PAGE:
How did she do that? Where in her brain does a decision like that get made? We don’t know, but we do know what a gift her choosing of us is. No matter what crap is raining down around the world, at least on our back deck, this creature has chosen us to choose her, and the connections are born that make the day-to-day trudge toward one’s death feel less brutal and lonely.
Fiona did much the same thing. We were only able to bring her in a week after we got her four siblings, and that week of feral living and training by Bandida made a large difference. We had the kittens in our guest room, with the door blocked off by a jury-rig of cardboard, foamcore and tape.
Twice a day, I would bring in five bowls of food and spread them around the room so that they wouldn’t poach off each other, and four of them would beeline for the chow while Fiona would circle the perimeter before she would edge into the bowl that was always farthest from me.
I would also sit there for while and let them clamber over me (one of the great delights of the day), and Fiona would also be on the outside watching. Bit by bit she would inch forward until she touched my leg and lay the length of her body against it. She didn’t interact with the other cats; she just acclimated herself. Little by little, little by little each day.
I wondered how a cat thought about these things, decided about these things, because clearly, that’s what her behavior showed: measuring distances, calculating risk, making choices. But of more immediate delight was watching her accommodate herself, first to my leg, then a climb up onto the thigh, then a leap from there up to the shoulder, then scurry away as if she had frightened herself by her boldness. Then repeat.
To this day, of our four indoor cats, Fiona is still accustoming herself to being handled, but she has gotten so much better at it. At night, she likes to find the spaces behind bent knees or in the curve where ankle meets foot to settle in for the night. And she will stay settled in even as María Beatriz and I heave ourselves into different positions during the night, riding the flexing covers like a surfer riding a wave.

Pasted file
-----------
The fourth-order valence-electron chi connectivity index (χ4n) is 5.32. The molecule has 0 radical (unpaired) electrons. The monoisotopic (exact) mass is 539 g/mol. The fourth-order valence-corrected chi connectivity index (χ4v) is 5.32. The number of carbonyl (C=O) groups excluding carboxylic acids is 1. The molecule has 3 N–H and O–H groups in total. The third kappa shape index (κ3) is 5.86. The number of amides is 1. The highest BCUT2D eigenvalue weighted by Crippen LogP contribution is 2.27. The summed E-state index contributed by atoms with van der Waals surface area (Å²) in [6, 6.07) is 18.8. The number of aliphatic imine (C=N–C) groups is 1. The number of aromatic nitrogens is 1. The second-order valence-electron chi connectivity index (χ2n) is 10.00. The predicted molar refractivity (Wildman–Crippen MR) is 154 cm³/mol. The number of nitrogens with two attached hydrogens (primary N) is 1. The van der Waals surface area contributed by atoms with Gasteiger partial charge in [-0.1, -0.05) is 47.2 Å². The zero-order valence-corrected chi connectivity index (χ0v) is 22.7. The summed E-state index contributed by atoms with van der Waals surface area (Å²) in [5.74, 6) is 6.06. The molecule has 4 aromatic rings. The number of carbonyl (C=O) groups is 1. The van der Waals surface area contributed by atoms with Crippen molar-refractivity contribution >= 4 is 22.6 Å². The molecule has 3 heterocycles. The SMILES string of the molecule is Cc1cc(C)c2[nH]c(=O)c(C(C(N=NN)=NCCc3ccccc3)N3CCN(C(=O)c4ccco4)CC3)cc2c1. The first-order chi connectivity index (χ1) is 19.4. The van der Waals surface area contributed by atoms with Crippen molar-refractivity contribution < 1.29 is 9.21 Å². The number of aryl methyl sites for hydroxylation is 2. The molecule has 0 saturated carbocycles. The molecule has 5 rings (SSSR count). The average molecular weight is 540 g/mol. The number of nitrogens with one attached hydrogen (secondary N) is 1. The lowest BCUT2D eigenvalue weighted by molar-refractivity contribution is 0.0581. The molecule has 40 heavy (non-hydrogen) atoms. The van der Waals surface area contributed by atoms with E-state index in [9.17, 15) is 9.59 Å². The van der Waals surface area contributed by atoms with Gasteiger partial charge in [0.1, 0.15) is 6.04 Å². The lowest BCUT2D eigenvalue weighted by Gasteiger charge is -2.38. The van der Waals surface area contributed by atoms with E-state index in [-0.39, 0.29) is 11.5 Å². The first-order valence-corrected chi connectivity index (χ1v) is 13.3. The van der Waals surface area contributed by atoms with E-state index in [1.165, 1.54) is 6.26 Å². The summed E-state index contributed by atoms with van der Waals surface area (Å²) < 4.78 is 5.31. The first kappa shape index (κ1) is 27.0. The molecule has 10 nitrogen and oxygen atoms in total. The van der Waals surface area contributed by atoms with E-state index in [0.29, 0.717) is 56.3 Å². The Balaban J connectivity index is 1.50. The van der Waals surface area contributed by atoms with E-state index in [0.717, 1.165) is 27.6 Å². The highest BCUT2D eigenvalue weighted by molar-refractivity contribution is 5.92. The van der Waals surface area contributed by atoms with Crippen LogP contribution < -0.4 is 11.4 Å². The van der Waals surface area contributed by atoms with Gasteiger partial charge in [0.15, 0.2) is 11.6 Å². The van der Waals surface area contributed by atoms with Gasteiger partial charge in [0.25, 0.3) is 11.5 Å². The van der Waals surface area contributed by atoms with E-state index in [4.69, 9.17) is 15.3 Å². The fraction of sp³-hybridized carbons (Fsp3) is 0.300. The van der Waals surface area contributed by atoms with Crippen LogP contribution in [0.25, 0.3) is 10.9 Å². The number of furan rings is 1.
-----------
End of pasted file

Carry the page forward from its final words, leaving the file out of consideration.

The comfort that comes from this kind of taking care goes both ways. The cats know on some level that their indoor world (they have never been outside except in carriers to go to the vet) is safe, accoutered with everything they need, and we know, as we provide that world, that these four creatures—at least these four creatures—are not at the mercy of the world that H. sapiens has created outside. We have given them sanctuary, and, in turn, provided ourselves sanctuary from the dank and murderous parts of the species.
The Jews profess the duty of tikkun olam, of repairing the world, and what’s always struck me about that duty is that it must come from an underlying assumption that the world has been created broken from its very beginning, its fracture a fundamental element of its being and not the result of some deviation from an ideal of wholeness—that, in fact, wholeness was never the purpose of the creation, just as it is certainly not the evolutionary history of H. sapiens.
I feel that what María Beatriz and I do with and for the cats is our act of tikkun olam, that what we’re repairing with our rescue of the cats is the endemic cruelty and isolation that constitutes part of the skin and bones of the broken world.
Our repair, of course, is in the nature of a patch, but what else could it ever be since there is no way, ever, to repair the fundamental fracture at the root of everything. We patch and we patch and we patch and hope that everything holds for as long as it can against the pressure, especially the pressure of our species as it goes about fouling its nest and sowing its discord.
In the meantime, their napping in the sun brings calm and balance to our home, which repairs us, and they do it without giving it a second thought. The least we can do is have that second thought and, in thinking it, move a bit closer to being human.